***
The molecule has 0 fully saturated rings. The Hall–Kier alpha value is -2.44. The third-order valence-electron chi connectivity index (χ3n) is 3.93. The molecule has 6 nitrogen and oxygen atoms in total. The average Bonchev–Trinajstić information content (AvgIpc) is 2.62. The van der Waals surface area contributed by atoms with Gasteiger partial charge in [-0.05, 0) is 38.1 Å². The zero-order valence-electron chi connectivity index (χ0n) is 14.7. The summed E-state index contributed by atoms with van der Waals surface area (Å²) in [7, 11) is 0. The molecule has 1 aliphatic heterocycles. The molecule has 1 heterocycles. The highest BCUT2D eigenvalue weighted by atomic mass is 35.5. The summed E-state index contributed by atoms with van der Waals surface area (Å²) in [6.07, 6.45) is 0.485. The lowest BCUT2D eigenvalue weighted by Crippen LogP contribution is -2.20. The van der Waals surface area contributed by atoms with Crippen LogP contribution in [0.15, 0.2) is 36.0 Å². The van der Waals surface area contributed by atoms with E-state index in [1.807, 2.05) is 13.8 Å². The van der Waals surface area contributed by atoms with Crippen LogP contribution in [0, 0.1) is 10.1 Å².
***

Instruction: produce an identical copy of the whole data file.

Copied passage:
The molecule has 0 fully saturated rings. The Hall–Kier alpha value is -2.44. The third-order valence-electron chi connectivity index (χ3n) is 3.93. The molecule has 6 nitrogen and oxygen atoms in total. The average Bonchev–Trinajstić information content (AvgIpc) is 2.62. The van der Waals surface area contributed by atoms with Gasteiger partial charge in [-0.05, 0) is 38.1 Å². The zero-order valence-electron chi connectivity index (χ0n) is 14.7. The summed E-state index contributed by atoms with van der Waals surface area (Å²) in [7, 11) is 0. The molecule has 1 aliphatic heterocycles. The molecule has 1 heterocycles. The highest BCUT2D eigenvalue weighted by atomic mass is 35.5. The summed E-state index contributed by atoms with van der Waals surface area (Å²) in [6.07, 6.45) is 0.485. The lowest BCUT2D eigenvalue weighted by Crippen LogP contribution is -2.20. The van der Waals surface area contributed by atoms with Crippen LogP contribution in [0.15, 0.2) is 36.0 Å². The van der Waals surface area contributed by atoms with E-state index in [1.807, 2.05) is 13.8 Å². The van der Waals surface area contributed by atoms with Crippen LogP contribution in [0, 0.1) is 10.1 Å².